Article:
Especially in the wake of the season we’ve just had we want the team to do better next year but we’re very proud of our progress in one season.


Can I just say Carlton, but more so? Abandoning all reason, participating in a supplement cheating regimen? Where to start? Essendon fans are browbeaten at this point.

The least often talked about worst deal in football was the 25-year deal with Dockland – a better deal to isolate the fan base could not have been made. Docklands is just a bad stadium with the lights in the fans’ eyes being the main problem.

But they’re either the third or fourth-largest team in Melbourne playing seven home games in the smaller stadium in the city and the one that has the worst fan experience. The club has 78,000-odd members, their members cannot physically attend those home games. It was downright short-sighted to sign a 25-year deal, and they’ve been paying for it ever since.

However, this does not explain the treatment of head coaches in recent years. The expectation of success that permeates the club with no reason to back it up has seriously hampered any development that the team could have hoped for, especially after the supplements saga.

(Photo by Dylan Burns/AFL Photos via Getty Images)

Ben Rutten’s sacking is the best example there is. But it was the treatment of John Worsfold two years before that set them up for this disaster. They had a coach who was committed to the playing group and despite problems had shown promise developing talented players and building a strong core.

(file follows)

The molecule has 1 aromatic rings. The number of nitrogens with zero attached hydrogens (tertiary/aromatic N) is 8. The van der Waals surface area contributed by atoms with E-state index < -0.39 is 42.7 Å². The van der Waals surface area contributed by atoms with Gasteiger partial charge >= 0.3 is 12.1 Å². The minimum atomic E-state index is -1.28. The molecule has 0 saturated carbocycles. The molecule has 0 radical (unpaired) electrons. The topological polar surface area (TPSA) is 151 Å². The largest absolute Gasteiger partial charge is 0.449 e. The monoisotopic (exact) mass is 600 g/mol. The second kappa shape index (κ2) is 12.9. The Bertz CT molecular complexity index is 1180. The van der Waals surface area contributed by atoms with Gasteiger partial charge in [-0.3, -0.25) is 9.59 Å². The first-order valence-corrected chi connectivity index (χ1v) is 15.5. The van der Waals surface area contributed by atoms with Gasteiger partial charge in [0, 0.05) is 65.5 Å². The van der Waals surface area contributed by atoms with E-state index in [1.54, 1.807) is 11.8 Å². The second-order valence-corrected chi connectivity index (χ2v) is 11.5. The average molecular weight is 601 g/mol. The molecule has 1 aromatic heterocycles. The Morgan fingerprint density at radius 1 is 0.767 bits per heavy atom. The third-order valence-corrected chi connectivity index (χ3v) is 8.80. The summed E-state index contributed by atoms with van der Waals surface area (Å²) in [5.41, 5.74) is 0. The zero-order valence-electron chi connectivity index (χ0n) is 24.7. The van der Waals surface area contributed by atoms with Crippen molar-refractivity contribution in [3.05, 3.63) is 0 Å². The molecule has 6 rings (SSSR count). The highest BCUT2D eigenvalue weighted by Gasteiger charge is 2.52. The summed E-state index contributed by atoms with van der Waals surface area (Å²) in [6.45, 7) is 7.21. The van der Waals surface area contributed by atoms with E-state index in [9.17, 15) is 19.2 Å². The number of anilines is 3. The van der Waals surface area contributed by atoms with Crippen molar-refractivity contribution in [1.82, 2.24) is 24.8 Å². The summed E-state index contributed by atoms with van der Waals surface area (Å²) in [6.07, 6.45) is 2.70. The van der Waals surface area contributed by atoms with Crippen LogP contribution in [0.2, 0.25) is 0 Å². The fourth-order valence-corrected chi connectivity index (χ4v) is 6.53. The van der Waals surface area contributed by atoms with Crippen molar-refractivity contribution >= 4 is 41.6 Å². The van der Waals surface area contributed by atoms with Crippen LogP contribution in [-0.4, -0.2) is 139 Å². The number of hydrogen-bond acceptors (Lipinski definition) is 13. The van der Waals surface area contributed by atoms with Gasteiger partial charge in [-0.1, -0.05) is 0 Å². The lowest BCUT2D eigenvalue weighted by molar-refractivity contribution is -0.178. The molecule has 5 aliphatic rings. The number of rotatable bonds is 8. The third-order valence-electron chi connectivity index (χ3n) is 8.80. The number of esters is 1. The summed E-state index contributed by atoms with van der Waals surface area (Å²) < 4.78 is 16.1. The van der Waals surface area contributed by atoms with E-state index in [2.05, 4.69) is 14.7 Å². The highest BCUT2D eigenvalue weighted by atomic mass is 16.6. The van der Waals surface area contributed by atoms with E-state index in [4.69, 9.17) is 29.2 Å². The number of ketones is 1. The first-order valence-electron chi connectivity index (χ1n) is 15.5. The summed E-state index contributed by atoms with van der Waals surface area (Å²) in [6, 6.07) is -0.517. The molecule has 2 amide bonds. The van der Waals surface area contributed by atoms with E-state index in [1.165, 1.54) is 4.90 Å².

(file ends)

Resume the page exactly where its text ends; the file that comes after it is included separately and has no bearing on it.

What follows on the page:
Instead of sacking him due to his failure on the field they just brought in his replacement whilst he was still in the building and then they tried to do the same thing this year with Rutten. This is not how a football club in a professional environment should operate.


I have at least to say about this team because, well, they figured it out eventually, didn’t they? They are the best-run big four team currently.

The Tigers have to weather the transition away from their premiership core to a new era before we know if they’ve made sustainable changes in the clubhouse but they are the prime example of how to run a club for the time being.

It was a long 27 years before they did it in the AFL era but they now seem to have an excellent structure and a board that can manage the pressure of the 100,000 members every season.

If they can maintain this success not winning a flag every year but not experiencing long periods out of contention and settle into a West Coast, Sydney style in contention most years and never being completely dysfunctional for more than a year then bouncing back, they could easily unseat Collingwood as the team best adapted to the AFL era of these four.

All these clubs suffer from a weight of expectation that comes from being as big as they are but I see all clubs adjusting to these new time eventually because the people who remember the good old days will eventually stop getting a say and there will be room for new growth and ideas in all areas.

But for now I am going to enjoy the dysfunction.